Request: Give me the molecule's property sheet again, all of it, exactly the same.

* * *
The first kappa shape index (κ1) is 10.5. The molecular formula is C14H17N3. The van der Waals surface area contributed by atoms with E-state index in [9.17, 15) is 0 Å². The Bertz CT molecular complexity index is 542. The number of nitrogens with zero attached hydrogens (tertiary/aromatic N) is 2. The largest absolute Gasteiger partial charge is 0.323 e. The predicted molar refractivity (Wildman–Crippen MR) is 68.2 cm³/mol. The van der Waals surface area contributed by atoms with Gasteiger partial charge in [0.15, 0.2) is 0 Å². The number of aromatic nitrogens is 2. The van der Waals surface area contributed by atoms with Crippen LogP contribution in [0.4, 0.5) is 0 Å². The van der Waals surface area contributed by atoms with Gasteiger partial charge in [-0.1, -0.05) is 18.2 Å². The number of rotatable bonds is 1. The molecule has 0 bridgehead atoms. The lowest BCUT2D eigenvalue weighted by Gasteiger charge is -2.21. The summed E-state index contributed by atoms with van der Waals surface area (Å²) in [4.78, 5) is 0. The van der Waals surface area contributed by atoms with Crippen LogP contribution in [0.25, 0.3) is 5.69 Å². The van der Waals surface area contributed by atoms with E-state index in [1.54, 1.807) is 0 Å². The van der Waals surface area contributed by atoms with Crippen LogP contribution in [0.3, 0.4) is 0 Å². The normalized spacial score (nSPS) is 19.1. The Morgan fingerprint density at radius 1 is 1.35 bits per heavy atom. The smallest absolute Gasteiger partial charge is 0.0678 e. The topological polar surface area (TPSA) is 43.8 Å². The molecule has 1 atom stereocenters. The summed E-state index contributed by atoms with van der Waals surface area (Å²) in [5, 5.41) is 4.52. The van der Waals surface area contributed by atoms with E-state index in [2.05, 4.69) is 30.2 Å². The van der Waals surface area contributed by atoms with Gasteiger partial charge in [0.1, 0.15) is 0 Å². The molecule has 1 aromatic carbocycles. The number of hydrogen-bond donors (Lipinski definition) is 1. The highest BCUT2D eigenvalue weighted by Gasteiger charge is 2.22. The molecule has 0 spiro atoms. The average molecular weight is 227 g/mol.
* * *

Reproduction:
The first kappa shape index (κ1) is 10.5. The molecular formula is C14H17N3. The van der Waals surface area contributed by atoms with E-state index in [9.17, 15) is 0 Å². The Bertz CT molecular complexity index is 542. The number of nitrogens with zero attached hydrogens (tertiary/aromatic N) is 2. The largest absolute Gasteiger partial charge is 0.323 e. The predicted molar refractivity (Wildman–Crippen MR) is 68.2 cm³/mol. The van der Waals surface area contributed by atoms with Gasteiger partial charge in [0.15, 0.2) is 0 Å². The number of aromatic nitrogens is 2. The van der Waals surface area contributed by atoms with Crippen LogP contribution in [0.4, 0.5) is 0 Å². The van der Waals surface area contributed by atoms with Gasteiger partial charge in [-0.1, -0.05) is 18.2 Å². The number of rotatable bonds is 1. The molecule has 0 bridgehead atoms. The lowest BCUT2D eigenvalue weighted by Gasteiger charge is -2.21. The summed E-state index contributed by atoms with van der Waals surface area (Å²) in [4.78, 5) is 0. The van der Waals surface area contributed by atoms with Crippen LogP contribution in [0.25, 0.3) is 5.69 Å². The van der Waals surface area contributed by atoms with E-state index in [1.54, 1.807) is 0 Å². The van der Waals surface area contributed by atoms with Crippen LogP contribution in [0.3, 0.4) is 0 Å². The normalized spacial score (nSPS) is 19.1. The Morgan fingerprint density at radius 1 is 1.35 bits per heavy atom. The smallest absolute Gasteiger partial charge is 0.0678 e. The topological polar surface area (TPSA) is 43.8 Å². The molecule has 1 atom stereocenters. The summed E-state index contributed by atoms with van der Waals surface area (Å²) in [5, 5.41) is 4.52. The van der Waals surface area contributed by atoms with E-state index in [2.05, 4.69) is 30.2 Å². The van der Waals surface area contributed by atoms with Gasteiger partial charge in [0.1, 0.15) is 0 Å². The molecule has 1 aromatic carbocycles. The number of hydrogen-bond donors (Lipinski definition) is 1. The highest BCUT2D eigenvalue weighted by Gasteiger charge is 2.22. The molecule has 0 spiro atoms. The average molecular weight is 227 g/mol.